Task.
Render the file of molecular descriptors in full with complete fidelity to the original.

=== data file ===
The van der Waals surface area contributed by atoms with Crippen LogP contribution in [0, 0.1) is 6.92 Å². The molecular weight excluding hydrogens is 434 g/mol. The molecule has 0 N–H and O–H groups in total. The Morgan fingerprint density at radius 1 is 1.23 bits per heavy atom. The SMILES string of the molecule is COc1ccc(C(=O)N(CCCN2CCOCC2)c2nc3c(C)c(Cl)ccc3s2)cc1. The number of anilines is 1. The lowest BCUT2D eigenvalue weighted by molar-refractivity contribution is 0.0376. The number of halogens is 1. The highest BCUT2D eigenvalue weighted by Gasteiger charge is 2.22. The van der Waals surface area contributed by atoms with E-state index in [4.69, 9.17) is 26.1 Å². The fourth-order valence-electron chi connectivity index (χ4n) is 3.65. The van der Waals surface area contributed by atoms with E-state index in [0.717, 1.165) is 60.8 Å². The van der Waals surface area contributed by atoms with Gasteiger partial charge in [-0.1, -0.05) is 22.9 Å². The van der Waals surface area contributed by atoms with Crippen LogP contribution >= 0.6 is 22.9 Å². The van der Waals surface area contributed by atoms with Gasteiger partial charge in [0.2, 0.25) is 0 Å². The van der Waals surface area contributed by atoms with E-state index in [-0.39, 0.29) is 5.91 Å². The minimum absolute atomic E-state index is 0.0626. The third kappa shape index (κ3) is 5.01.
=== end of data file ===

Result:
The van der Waals surface area contributed by atoms with Crippen LogP contribution in [0, 0.1) is 6.92 Å². The molecular weight excluding hydrogens is 434 g/mol. The molecule has 0 N–H and O–H groups in total. The Morgan fingerprint density at radius 1 is 1.23 bits per heavy atom. The SMILES string of the molecule is COc1ccc(C(=O)N(CCCN2CCOCC2)c2nc3c(C)c(Cl)ccc3s2)cc1. The number of anilines is 1. The lowest BCUT2D eigenvalue weighted by molar-refractivity contribution is 0.0376. The number of halogens is 1. The highest BCUT2D eigenvalue weighted by Gasteiger charge is 2.22. The van der Waals surface area contributed by atoms with E-state index in [4.69, 9.17) is 26.1 Å². The fourth-order valence-electron chi connectivity index (χ4n) is 3.65. The van der Waals surface area contributed by atoms with E-state index in [0.717, 1.165) is 60.8 Å². The van der Waals surface area contributed by atoms with Gasteiger partial charge in [-0.1, -0.05) is 22.9 Å². The van der Waals surface area contributed by atoms with Crippen LogP contribution >= 0.6 is 22.9 Å². The van der Waals surface area contributed by atoms with Gasteiger partial charge in [0.2, 0.25) is 0 Å². The van der Waals surface area contributed by atoms with E-state index in [-0.39, 0.29) is 5.91 Å². The minimum absolute atomic E-state index is 0.0626. The third kappa shape index (κ3) is 5.01.